Brooklyn’s Antlers are so hot right now, evidenced by the fact they’ve been opened for neighbours The National. Geographical proximity is about where the similarities end, however. The Antlers lack the National’s wizened, knowing insouciance and sardonic craft, but what they instead have is Pete Silberman’s occasionally soaring falsetto (reminiscent of another NY alumnus who I won’t even bother to name check here) and gossamer melodies which are weaved throughout the ephemera of the album. Like a sugar sculpture on a meringue.
A song such as ‘Every Night My Teeth Are Falling Out’ which is Mr. Silberman’s somnambulant money worries or perhaps a prediction for sweets, suggest that the album was written in dreams, such is the nebulousness of some of the songs. They hover around after you’ve heard them, half remembered, half-hummed. On ‘Parentheses’ the guitar is sleazier and more immediate and hints at a latent aggression that, at times, the rest of the album cries out for. It threatens to soar, occasionally, but revels more in it’s wispy minimalism. Chords stretch out over the minutes, Silberman’s voice hovers on top like a sprinkling of icing sugar on an éclair.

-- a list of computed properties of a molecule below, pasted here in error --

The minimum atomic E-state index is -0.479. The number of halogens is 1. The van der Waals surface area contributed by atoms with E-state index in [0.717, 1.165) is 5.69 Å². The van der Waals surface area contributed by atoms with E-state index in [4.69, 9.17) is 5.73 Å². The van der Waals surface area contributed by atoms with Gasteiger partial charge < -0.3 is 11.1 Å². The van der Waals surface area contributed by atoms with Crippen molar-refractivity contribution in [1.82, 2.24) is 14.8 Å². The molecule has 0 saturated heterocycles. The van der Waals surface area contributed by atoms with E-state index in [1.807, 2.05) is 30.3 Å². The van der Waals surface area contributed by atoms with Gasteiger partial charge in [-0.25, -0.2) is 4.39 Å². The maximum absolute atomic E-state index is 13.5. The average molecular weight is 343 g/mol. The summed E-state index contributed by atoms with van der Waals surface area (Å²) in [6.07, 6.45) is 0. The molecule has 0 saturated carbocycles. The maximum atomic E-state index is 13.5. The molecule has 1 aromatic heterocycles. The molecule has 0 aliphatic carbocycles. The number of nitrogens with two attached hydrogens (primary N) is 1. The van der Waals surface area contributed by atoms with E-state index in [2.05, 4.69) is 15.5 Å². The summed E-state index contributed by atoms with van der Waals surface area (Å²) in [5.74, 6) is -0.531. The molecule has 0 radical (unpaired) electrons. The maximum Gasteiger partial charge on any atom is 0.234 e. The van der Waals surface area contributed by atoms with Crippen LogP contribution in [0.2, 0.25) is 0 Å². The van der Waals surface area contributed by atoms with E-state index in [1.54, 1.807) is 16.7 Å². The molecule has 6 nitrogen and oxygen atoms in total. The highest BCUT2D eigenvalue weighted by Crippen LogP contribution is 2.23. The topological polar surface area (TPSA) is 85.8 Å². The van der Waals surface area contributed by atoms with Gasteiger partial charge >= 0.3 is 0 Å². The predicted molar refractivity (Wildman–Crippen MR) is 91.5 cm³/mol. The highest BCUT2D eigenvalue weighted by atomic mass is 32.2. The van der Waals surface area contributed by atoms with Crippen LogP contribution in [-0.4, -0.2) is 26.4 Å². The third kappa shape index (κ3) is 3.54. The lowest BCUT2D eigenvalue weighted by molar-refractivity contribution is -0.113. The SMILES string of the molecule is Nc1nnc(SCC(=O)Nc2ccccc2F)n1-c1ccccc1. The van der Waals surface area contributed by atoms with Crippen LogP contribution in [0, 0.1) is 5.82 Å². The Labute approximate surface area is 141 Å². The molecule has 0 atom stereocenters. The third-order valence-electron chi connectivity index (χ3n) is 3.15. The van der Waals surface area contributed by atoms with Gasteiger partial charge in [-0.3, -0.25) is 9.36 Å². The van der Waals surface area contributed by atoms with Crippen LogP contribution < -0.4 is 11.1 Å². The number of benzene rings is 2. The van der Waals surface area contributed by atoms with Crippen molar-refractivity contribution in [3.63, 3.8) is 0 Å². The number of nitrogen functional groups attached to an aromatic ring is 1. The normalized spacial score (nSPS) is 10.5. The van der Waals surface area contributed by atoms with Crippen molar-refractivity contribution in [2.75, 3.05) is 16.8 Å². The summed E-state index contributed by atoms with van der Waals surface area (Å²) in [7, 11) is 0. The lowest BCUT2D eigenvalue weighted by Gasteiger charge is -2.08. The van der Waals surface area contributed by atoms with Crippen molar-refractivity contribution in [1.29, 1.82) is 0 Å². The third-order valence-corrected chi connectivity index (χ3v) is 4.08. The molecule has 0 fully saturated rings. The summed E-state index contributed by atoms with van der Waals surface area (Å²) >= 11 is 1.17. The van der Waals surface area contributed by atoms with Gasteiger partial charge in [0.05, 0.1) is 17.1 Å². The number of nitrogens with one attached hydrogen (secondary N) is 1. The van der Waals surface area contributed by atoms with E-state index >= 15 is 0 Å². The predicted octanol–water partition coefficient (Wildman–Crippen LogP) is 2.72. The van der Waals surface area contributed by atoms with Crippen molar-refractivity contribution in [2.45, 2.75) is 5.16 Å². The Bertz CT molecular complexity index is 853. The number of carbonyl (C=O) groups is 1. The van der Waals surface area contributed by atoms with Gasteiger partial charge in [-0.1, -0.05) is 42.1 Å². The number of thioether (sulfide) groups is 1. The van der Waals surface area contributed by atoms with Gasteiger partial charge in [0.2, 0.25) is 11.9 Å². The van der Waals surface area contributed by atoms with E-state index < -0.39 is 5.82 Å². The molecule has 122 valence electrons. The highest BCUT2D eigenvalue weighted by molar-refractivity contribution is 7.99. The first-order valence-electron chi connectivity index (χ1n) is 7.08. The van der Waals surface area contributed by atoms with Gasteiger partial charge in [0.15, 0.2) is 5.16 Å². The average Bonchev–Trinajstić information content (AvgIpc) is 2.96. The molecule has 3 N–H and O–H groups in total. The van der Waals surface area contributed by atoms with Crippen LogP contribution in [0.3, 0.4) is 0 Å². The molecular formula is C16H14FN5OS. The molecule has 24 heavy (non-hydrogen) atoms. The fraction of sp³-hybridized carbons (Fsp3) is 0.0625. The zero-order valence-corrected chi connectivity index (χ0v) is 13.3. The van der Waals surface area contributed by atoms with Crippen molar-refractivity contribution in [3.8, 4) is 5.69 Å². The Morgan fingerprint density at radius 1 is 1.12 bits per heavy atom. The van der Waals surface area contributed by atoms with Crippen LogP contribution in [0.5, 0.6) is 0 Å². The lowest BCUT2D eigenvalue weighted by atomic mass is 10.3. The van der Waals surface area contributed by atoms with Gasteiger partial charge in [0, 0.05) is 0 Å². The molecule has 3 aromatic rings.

As for Burst Apart’s closing track ‘Putting The Dog To Sleep’, I don’t know whether Silberman’s metaphor for the end of an affair is saccharine sweet or cruelly sarcastic. I hope he wakes up soon, and makes his mind up. Certainly with that voice, The Antlers can go far, but in order to do so they may need to rely on it less, and serve up a course that isn’t just dessert.